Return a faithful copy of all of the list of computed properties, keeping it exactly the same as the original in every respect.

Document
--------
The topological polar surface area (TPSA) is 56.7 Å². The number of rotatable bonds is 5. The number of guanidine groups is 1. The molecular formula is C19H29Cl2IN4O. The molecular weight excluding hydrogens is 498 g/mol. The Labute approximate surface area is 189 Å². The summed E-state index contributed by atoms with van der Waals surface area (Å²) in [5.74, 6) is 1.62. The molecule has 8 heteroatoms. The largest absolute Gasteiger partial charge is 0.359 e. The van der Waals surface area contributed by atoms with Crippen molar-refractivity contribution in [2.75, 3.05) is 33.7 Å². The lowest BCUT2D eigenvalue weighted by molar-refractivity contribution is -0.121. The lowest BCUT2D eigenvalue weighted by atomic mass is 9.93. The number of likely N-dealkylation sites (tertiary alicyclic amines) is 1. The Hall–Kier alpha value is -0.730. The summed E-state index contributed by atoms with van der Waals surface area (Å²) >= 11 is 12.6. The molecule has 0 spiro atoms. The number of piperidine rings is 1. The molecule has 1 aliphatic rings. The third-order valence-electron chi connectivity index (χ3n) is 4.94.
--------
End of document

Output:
The topological polar surface area (TPSA) is 56.7 Å². The number of rotatable bonds is 5. The number of guanidine groups is 1. The molecular formula is C19H29Cl2IN4O. The molecular weight excluding hydrogens is 498 g/mol. The Labute approximate surface area is 189 Å². The summed E-state index contributed by atoms with van der Waals surface area (Å²) in [5.74, 6) is 1.62. The molecule has 8 heteroatoms. The largest absolute Gasteiger partial charge is 0.359 e. The van der Waals surface area contributed by atoms with Crippen molar-refractivity contribution in [2.75, 3.05) is 33.7 Å². The lowest BCUT2D eigenvalue weighted by molar-refractivity contribution is -0.121. The lowest BCUT2D eigenvalue weighted by atomic mass is 9.93. The number of likely N-dealkylation sites (tertiary alicyclic amines) is 1. The Hall–Kier alpha value is -0.730. The summed E-state index contributed by atoms with van der Waals surface area (Å²) >= 11 is 12.6. The molecule has 0 spiro atoms. The number of piperidine rings is 1. The molecule has 1 aliphatic rings. The third-order valence-electron chi connectivity index (χ3n) is 4.94.